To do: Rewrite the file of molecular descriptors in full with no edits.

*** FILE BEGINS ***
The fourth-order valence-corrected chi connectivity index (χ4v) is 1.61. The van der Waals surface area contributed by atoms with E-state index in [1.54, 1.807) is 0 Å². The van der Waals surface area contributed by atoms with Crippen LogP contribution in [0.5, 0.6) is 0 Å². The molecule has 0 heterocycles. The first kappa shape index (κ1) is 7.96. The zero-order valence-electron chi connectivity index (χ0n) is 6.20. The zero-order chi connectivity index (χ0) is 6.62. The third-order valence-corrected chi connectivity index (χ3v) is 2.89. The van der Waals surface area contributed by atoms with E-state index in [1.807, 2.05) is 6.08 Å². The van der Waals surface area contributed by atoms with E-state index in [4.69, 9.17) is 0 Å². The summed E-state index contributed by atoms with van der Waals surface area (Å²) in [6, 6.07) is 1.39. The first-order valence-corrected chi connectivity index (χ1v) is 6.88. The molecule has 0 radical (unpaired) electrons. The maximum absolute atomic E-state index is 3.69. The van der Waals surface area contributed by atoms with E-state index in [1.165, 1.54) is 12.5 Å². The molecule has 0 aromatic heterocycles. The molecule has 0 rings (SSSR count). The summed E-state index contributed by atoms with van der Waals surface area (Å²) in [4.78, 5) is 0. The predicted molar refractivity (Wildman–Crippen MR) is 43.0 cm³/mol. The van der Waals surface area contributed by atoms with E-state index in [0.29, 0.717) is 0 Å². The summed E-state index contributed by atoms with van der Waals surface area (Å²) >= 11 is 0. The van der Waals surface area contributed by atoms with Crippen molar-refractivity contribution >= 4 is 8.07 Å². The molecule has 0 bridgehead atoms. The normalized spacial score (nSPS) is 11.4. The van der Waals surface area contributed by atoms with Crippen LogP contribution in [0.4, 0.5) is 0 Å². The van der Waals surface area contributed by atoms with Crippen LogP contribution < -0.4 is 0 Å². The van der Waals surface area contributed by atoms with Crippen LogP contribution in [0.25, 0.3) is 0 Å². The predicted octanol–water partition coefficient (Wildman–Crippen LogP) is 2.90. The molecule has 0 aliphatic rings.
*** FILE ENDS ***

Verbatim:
The fourth-order valence-corrected chi connectivity index (χ4v) is 1.61. The van der Waals surface area contributed by atoms with E-state index in [1.54, 1.807) is 0 Å². The van der Waals surface area contributed by atoms with Crippen LogP contribution in [0.5, 0.6) is 0 Å². The molecule has 0 heterocycles. The first kappa shape index (κ1) is 7.96. The zero-order valence-electron chi connectivity index (χ0n) is 6.20. The zero-order chi connectivity index (χ0) is 6.62. The third-order valence-corrected chi connectivity index (χ3v) is 2.89. The van der Waals surface area contributed by atoms with E-state index in [1.807, 2.05) is 6.08 Å². The van der Waals surface area contributed by atoms with E-state index in [4.69, 9.17) is 0 Å². The summed E-state index contributed by atoms with van der Waals surface area (Å²) in [6, 6.07) is 1.39. The first-order valence-corrected chi connectivity index (χ1v) is 6.88. The molecule has 0 radical (unpaired) electrons. The maximum absolute atomic E-state index is 3.69. The van der Waals surface area contributed by atoms with E-state index in [1.165, 1.54) is 12.5 Å². The molecule has 0 aromatic heterocycles. The molecule has 0 rings (SSSR count). The summed E-state index contributed by atoms with van der Waals surface area (Å²) in [4.78, 5) is 0. The predicted molar refractivity (Wildman–Crippen MR) is 43.0 cm³/mol. The van der Waals surface area contributed by atoms with E-state index in [0.29, 0.717) is 0 Å². The summed E-state index contributed by atoms with van der Waals surface area (Å²) >= 11 is 0. The van der Waals surface area contributed by atoms with Crippen molar-refractivity contribution >= 4 is 8.07 Å². The molecule has 0 bridgehead atoms. The normalized spacial score (nSPS) is 11.4. The van der Waals surface area contributed by atoms with Crippen LogP contribution in [0.4, 0.5) is 0 Å². The van der Waals surface area contributed by atoms with Crippen LogP contribution < -0.4 is 0 Å². The van der Waals surface area contributed by atoms with Crippen LogP contribution in [0.25, 0.3) is 0 Å². The predicted octanol–water partition coefficient (Wildman–Crippen LogP) is 2.90. The molecule has 0 aliphatic rings.